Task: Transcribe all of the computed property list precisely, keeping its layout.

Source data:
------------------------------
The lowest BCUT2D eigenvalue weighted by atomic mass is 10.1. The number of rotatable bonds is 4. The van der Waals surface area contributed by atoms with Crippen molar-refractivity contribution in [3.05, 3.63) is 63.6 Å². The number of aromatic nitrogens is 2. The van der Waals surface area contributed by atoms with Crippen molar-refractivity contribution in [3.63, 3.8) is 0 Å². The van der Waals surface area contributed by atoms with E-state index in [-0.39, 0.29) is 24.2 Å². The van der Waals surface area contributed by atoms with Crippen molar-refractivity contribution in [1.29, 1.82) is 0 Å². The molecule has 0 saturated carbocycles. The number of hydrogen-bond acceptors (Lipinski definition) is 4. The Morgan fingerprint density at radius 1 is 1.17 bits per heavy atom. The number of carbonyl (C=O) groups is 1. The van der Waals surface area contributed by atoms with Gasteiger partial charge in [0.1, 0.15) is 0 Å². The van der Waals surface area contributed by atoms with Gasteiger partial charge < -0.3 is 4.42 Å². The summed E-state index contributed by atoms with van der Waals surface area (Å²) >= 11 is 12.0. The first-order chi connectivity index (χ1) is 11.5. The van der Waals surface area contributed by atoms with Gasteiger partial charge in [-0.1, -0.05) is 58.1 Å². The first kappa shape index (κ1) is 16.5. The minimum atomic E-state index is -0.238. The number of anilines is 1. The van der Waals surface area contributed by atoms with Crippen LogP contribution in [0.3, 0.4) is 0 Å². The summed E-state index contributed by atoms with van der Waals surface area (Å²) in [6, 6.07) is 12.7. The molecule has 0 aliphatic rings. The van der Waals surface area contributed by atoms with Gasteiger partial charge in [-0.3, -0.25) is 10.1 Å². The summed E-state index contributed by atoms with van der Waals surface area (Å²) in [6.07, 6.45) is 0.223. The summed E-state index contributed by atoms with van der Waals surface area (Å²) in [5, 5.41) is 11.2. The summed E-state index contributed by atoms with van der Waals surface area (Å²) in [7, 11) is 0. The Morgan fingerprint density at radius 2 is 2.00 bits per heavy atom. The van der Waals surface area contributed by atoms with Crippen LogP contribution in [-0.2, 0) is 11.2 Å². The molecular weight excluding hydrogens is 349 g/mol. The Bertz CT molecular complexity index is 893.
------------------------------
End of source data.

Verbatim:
The lowest BCUT2D eigenvalue weighted by atomic mass is 10.1. The number of rotatable bonds is 4. The van der Waals surface area contributed by atoms with Crippen molar-refractivity contribution in [3.05, 3.63) is 63.6 Å². The number of aromatic nitrogens is 2. The van der Waals surface area contributed by atoms with Crippen molar-refractivity contribution in [3.63, 3.8) is 0 Å². The van der Waals surface area contributed by atoms with E-state index in [-0.39, 0.29) is 24.2 Å². The van der Waals surface area contributed by atoms with Crippen molar-refractivity contribution in [1.29, 1.82) is 0 Å². The molecule has 0 saturated carbocycles. The number of hydrogen-bond acceptors (Lipinski definition) is 4. The Morgan fingerprint density at radius 1 is 1.17 bits per heavy atom. The number of carbonyl (C=O) groups is 1. The van der Waals surface area contributed by atoms with Gasteiger partial charge in [0.1, 0.15) is 0 Å². The van der Waals surface area contributed by atoms with Gasteiger partial charge < -0.3 is 4.42 Å². The summed E-state index contributed by atoms with van der Waals surface area (Å²) >= 11 is 12.0. The first-order chi connectivity index (χ1) is 11.5. The van der Waals surface area contributed by atoms with Gasteiger partial charge in [-0.1, -0.05) is 58.1 Å². The first kappa shape index (κ1) is 16.5. The minimum atomic E-state index is -0.238. The number of anilines is 1. The van der Waals surface area contributed by atoms with Crippen LogP contribution in [0.3, 0.4) is 0 Å². The summed E-state index contributed by atoms with van der Waals surface area (Å²) in [6, 6.07) is 12.7. The molecule has 0 aliphatic rings. The van der Waals surface area contributed by atoms with Gasteiger partial charge in [-0.3, -0.25) is 10.1 Å². The summed E-state index contributed by atoms with van der Waals surface area (Å²) in [6.07, 6.45) is 0.223. The summed E-state index contributed by atoms with van der Waals surface area (Å²) in [5, 5.41) is 11.2. The summed E-state index contributed by atoms with van der Waals surface area (Å²) in [7, 11) is 0. The Morgan fingerprint density at radius 2 is 2.00 bits per heavy atom. The van der Waals surface area contributed by atoms with Crippen LogP contribution in [-0.2, 0) is 11.2 Å². The molecular weight excluding hydrogens is 349 g/mol. The Bertz CT molecular complexity index is 893.